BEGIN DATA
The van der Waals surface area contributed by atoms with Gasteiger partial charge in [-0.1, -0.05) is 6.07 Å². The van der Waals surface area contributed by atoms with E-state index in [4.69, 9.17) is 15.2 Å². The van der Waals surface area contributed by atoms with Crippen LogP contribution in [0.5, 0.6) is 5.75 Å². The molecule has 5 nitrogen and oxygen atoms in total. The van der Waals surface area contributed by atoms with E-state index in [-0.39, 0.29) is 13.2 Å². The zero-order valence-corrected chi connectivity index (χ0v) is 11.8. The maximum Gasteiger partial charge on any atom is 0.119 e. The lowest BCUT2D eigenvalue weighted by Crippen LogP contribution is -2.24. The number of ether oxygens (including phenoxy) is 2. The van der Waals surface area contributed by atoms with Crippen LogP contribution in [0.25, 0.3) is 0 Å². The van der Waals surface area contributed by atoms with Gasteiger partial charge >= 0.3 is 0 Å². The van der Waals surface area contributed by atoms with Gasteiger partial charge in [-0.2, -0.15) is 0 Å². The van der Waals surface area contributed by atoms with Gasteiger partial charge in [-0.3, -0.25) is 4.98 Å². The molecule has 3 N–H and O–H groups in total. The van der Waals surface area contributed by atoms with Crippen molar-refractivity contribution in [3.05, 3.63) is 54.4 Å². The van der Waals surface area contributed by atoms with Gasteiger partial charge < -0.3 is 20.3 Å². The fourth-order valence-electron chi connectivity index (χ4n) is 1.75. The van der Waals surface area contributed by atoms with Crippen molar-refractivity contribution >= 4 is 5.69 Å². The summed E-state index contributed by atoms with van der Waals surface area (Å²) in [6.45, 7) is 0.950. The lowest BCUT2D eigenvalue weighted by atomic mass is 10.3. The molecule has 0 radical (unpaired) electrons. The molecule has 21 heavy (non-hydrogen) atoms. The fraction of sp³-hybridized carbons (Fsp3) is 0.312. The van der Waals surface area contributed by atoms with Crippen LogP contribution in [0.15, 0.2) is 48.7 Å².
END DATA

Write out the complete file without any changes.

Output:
The van der Waals surface area contributed by atoms with Gasteiger partial charge in [-0.1, -0.05) is 6.07 Å². The van der Waals surface area contributed by atoms with E-state index in [4.69, 9.17) is 15.2 Å². The van der Waals surface area contributed by atoms with Crippen LogP contribution in [0.5, 0.6) is 5.75 Å². The molecule has 5 nitrogen and oxygen atoms in total. The van der Waals surface area contributed by atoms with E-state index in [-0.39, 0.29) is 13.2 Å². The zero-order valence-corrected chi connectivity index (χ0v) is 11.8. The maximum Gasteiger partial charge on any atom is 0.119 e. The lowest BCUT2D eigenvalue weighted by Crippen LogP contribution is -2.24. The number of ether oxygens (including phenoxy) is 2. The van der Waals surface area contributed by atoms with Crippen LogP contribution in [0.25, 0.3) is 0 Å². The van der Waals surface area contributed by atoms with Gasteiger partial charge >= 0.3 is 0 Å². The van der Waals surface area contributed by atoms with Gasteiger partial charge in [-0.2, -0.15) is 0 Å². The van der Waals surface area contributed by atoms with Gasteiger partial charge in [-0.3, -0.25) is 4.98 Å². The molecule has 3 N–H and O–H groups in total. The van der Waals surface area contributed by atoms with Crippen molar-refractivity contribution in [3.05, 3.63) is 54.4 Å². The van der Waals surface area contributed by atoms with Gasteiger partial charge < -0.3 is 20.3 Å². The fourth-order valence-electron chi connectivity index (χ4n) is 1.75. The van der Waals surface area contributed by atoms with Crippen molar-refractivity contribution >= 4 is 5.69 Å². The summed E-state index contributed by atoms with van der Waals surface area (Å²) in [6.45, 7) is 0.950. The lowest BCUT2D eigenvalue weighted by atomic mass is 10.3. The molecule has 0 radical (unpaired) electrons. The molecule has 21 heavy (non-hydrogen) atoms. The fraction of sp³-hybridized carbons (Fsp3) is 0.312. The van der Waals surface area contributed by atoms with Crippen LogP contribution in [0.15, 0.2) is 48.7 Å².